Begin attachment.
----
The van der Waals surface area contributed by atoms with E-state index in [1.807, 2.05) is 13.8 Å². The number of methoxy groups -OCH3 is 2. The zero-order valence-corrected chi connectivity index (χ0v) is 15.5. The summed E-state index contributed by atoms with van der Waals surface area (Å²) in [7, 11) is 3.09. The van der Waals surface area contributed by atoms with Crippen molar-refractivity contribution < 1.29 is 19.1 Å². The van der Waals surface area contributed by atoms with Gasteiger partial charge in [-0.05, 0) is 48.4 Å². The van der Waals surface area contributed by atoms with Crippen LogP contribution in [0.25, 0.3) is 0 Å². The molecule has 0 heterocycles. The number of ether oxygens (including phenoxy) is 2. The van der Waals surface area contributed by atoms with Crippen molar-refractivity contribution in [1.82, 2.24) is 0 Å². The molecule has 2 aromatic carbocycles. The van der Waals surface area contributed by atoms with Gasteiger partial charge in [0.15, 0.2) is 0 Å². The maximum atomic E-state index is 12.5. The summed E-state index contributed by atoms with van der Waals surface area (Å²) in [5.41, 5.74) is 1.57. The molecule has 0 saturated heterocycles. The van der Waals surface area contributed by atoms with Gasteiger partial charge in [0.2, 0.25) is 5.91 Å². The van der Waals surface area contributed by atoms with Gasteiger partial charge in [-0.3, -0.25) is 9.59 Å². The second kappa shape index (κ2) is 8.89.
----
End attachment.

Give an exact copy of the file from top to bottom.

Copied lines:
The van der Waals surface area contributed by atoms with E-state index in [1.807, 2.05) is 13.8 Å². The number of methoxy groups -OCH3 is 2. The zero-order valence-corrected chi connectivity index (χ0v) is 15.5. The summed E-state index contributed by atoms with van der Waals surface area (Å²) in [7, 11) is 3.09. The van der Waals surface area contributed by atoms with Crippen molar-refractivity contribution < 1.29 is 19.1 Å². The van der Waals surface area contributed by atoms with Gasteiger partial charge in [-0.05, 0) is 48.4 Å². The van der Waals surface area contributed by atoms with Crippen LogP contribution in [0.25, 0.3) is 0 Å². The molecule has 0 heterocycles. The number of ether oxygens (including phenoxy) is 2. The van der Waals surface area contributed by atoms with Crippen molar-refractivity contribution in [1.82, 2.24) is 0 Å². The molecule has 2 aromatic carbocycles. The van der Waals surface area contributed by atoms with Gasteiger partial charge in [0.15, 0.2) is 0 Å². The maximum atomic E-state index is 12.5. The summed E-state index contributed by atoms with van der Waals surface area (Å²) in [5.41, 5.74) is 1.57. The molecule has 0 saturated heterocycles. The van der Waals surface area contributed by atoms with Gasteiger partial charge in [0.2, 0.25) is 5.91 Å². The van der Waals surface area contributed by atoms with Gasteiger partial charge in [-0.3, -0.25) is 9.59 Å². The second kappa shape index (κ2) is 8.89.